Preparing for future pandemics

As a global leader in vaccines, GSK will this week add its voice to calls for improved global preparedness to respond to global health emergencies. At the Social Good Summit, hosted by the UN Foundation and Mashable in New York on 19 September, Moncef Slaoui, Chairman of Vaccines, GSK, will reiterate the company’s support for a more concerted and co-ordinated programme to enhance preparedness against potential future outbreaks.

In the wake of recent global health threats such as Ebola and Zika, there is growing consensus across governments and multinational organisations of the need to better anticipate and prepare for global health threats to avoid devastating consequences for health, economies and global security. GSK is proposing to create a Biopreparedness Organisation (BPO) – a dedicated, permanent organisation operating on a no-profit, no-loss basis and focused on designing and developing new vaccines against potential public health threats. The pathogens to be targeted would be selected and prioritised with guidance from independent public health experts.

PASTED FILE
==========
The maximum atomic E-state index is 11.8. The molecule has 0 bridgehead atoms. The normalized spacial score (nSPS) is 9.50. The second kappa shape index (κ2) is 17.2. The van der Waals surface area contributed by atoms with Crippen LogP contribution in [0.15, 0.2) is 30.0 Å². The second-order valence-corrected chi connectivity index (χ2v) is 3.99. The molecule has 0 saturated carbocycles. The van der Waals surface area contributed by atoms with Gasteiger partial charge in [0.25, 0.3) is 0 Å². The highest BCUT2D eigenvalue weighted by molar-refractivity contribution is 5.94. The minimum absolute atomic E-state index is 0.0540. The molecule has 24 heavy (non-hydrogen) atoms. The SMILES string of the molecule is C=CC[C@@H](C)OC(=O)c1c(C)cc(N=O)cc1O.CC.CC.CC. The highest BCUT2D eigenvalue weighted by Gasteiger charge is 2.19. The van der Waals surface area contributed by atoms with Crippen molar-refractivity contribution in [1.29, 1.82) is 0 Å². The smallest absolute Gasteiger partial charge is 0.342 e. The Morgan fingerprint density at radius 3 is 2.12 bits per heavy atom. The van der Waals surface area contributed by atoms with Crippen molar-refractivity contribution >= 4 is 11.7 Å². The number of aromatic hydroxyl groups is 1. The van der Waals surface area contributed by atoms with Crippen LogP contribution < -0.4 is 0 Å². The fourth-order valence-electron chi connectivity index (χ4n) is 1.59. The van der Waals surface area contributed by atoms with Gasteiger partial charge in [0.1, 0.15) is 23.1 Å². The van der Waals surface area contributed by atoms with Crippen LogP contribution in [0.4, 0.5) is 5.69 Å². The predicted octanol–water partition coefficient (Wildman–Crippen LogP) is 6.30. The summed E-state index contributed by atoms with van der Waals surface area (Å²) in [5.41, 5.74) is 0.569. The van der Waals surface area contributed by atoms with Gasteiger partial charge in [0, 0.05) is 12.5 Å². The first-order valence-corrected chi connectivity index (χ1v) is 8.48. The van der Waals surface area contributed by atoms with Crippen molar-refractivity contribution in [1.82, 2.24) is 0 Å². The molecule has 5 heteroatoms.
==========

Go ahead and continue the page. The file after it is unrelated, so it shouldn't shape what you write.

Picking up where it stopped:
The BPO would be based at GSK’s facility in Rockville in the US. Such a facility requires a collective approach with backing from governments and other organisations. GSK is actively engaging with governments, funders and non-governmental organisations to secure funding to enable the BPO to advance without delay.

Notes to editors

Providing pneumococcal immunisation for refugees & displaced peoples